By Nina Bell
Every year that we age, we lose abilities that we often take for granted: vision, hearing, dexterity and the list goes on. Research has shown that these age-related declines can significantly affect driving skills.
According to the National Safety Council, motor vehicle accidents are the leading cause of accidental deaths among people age 65 to 74 and the second leading cause among those age 75 and older. Furthermore, the Insurance Institute for Highway Safety found that seniors age 80 and older have the highest rate of fatal crashes per mile driven — even higher than for teens.
The National Safety Council notes that older drivers do have less miles on their cars than younger drives, are less likely to drink and drive, speed or drive without a license, and are more likely to wear their seat belts. However, when they do crash, they often cannot recover.
With the population of senior citizens increasing exponentially with the aging of the baby boomers, the number of senior drivers on the roads will follow suit. The National Institutes for Health points out that driving is a complicated task, requiring excellent hearing and vision, ability to pay close attention to many things along the route such as traffic signals, pedestrians, bicycles and more. Quick reaction times to each incident is required for safety. Because of the decline in abilities, senior citizens may not realize it, but they often will struggle with general navigation such as turning left and right within their lane.
In a study of older adults, the NIH found five common mistakes made by those age 65 and older: 1) failing to yield the right of way; 2) failing to stay in their lane; 3) misjudging the time or distance needed to turn in front of traffic; 4) failing to stop completely at a stop sign; and 5) driving too slowly.
Requirements for senior citizen drivers vary by state, with most of them not requiring routine physical or eye examinations for driver’s license renewals. In Pennsylvania, a select few (approximately 1,900 people per month) ages 45 and older are randomly chosen for a physical examination before renewing their license. The rest of the population can simply renew by mail or internet. About 16 percent of the state’s population is over age 65, which represents about 2 million people. Considering that Pennsylvania Department of Transportation randomly tests people from a larger demographic (ages 45 and older), a very small number of senior citizens are actually receiving driving examinations for license renewal. Other states don’t perform any testing. In some cases, older adults are fine as safe and conscientious drivers; in other cases, they are endangering themselves and others when sitting behind the wheel.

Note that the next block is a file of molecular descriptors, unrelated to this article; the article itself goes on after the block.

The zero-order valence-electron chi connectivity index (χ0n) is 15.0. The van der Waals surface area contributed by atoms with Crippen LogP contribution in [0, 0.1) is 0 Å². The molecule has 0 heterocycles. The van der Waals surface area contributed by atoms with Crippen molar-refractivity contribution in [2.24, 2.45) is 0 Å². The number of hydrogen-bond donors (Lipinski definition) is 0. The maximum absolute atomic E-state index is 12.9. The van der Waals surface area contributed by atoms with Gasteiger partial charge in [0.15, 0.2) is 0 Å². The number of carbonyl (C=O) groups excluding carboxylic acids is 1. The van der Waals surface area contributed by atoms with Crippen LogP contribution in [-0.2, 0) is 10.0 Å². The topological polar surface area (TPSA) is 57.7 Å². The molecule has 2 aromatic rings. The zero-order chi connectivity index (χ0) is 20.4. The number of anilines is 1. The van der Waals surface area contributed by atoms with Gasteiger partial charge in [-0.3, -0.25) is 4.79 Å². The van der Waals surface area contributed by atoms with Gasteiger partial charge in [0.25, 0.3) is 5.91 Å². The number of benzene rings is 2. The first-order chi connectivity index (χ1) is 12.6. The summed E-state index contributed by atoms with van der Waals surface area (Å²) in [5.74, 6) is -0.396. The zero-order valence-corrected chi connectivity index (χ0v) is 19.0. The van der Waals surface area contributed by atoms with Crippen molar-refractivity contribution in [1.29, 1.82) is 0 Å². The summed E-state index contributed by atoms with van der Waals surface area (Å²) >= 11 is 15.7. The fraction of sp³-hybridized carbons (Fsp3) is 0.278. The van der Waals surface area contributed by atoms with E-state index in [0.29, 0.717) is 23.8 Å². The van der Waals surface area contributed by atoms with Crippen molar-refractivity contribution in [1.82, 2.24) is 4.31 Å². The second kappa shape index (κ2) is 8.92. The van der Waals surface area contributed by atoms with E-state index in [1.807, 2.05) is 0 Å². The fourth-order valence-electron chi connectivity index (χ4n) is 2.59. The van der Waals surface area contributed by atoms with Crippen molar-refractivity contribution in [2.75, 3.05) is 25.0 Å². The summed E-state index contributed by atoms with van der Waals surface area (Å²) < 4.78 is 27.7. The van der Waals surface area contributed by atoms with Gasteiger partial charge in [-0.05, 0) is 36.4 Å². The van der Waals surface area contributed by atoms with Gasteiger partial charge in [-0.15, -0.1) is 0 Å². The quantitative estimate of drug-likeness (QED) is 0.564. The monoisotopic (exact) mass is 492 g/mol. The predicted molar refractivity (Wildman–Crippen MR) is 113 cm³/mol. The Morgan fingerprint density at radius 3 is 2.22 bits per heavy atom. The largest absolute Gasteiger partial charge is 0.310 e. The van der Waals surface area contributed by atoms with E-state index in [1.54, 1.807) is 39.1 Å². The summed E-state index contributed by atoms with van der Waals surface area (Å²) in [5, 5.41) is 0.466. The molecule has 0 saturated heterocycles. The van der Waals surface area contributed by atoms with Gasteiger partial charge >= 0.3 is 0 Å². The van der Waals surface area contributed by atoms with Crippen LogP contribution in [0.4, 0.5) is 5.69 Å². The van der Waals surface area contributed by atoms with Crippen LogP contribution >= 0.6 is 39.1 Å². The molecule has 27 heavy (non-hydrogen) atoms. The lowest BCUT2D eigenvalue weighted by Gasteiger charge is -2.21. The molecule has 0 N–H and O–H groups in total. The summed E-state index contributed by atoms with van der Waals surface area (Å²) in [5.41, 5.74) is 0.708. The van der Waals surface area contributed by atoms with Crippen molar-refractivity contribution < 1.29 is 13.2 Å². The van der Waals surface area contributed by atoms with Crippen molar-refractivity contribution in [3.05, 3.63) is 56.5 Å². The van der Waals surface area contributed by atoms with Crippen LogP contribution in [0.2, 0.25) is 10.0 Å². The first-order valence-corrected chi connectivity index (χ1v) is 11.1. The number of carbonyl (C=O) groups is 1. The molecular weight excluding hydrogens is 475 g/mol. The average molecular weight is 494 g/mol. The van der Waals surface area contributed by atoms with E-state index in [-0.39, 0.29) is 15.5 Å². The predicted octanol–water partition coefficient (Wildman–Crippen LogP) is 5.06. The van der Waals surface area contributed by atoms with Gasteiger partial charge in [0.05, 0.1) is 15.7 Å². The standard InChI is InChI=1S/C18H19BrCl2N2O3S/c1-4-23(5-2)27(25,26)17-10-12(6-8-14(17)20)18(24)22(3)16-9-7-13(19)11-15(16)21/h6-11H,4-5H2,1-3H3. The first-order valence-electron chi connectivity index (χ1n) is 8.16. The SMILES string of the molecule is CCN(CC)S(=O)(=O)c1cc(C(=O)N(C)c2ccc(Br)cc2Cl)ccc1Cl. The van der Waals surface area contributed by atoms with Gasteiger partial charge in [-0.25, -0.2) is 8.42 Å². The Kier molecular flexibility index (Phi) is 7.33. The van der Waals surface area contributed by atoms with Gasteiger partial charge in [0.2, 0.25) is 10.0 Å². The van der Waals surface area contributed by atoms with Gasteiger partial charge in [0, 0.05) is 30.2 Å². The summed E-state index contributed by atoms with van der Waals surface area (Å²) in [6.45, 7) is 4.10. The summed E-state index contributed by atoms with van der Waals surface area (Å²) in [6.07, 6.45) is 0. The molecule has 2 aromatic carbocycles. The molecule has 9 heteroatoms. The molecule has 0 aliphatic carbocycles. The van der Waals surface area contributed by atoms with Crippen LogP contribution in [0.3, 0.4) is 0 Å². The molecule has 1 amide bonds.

In today’s world of travel, driving is often a privilege that is hard to give up. But, if you are over age 65 and still drive, here are some driving tips to keep you and others safe:
n Limit driving in bad weather, during rush hours and on high-speed freeways
n Limit night driving as vision is often more impaired when it’s dark.
n Plan your route in advance and use familiar roads whenever possible.
n Give driving your full attention by not smoking, eating, or using your cell phone.
n Do not drive when you are taking medication as it will often cause slower reaction times.
n If applicable, wear your hearing aids and glasses/contacts when driving to improve your senses.
n Keep your car in good repair
n Maximize your visibility by keeping your windshield and mirrors clear and wiper blades in optimal working order.
Bell, Ph.D., MPH, is a public health professor with Ashford University. You can email her at email@example.com.
Learn more online
If you have access to the internet, The American Association of Retired People (AARP) has an online test “Are you a smart driver?” that can also help determine your driving quality. This 10-question quiz (found in the home-garden/transportation section of aarp.org) reveals your level of understanding of driving and the skills necessary to operate a motor vehicle.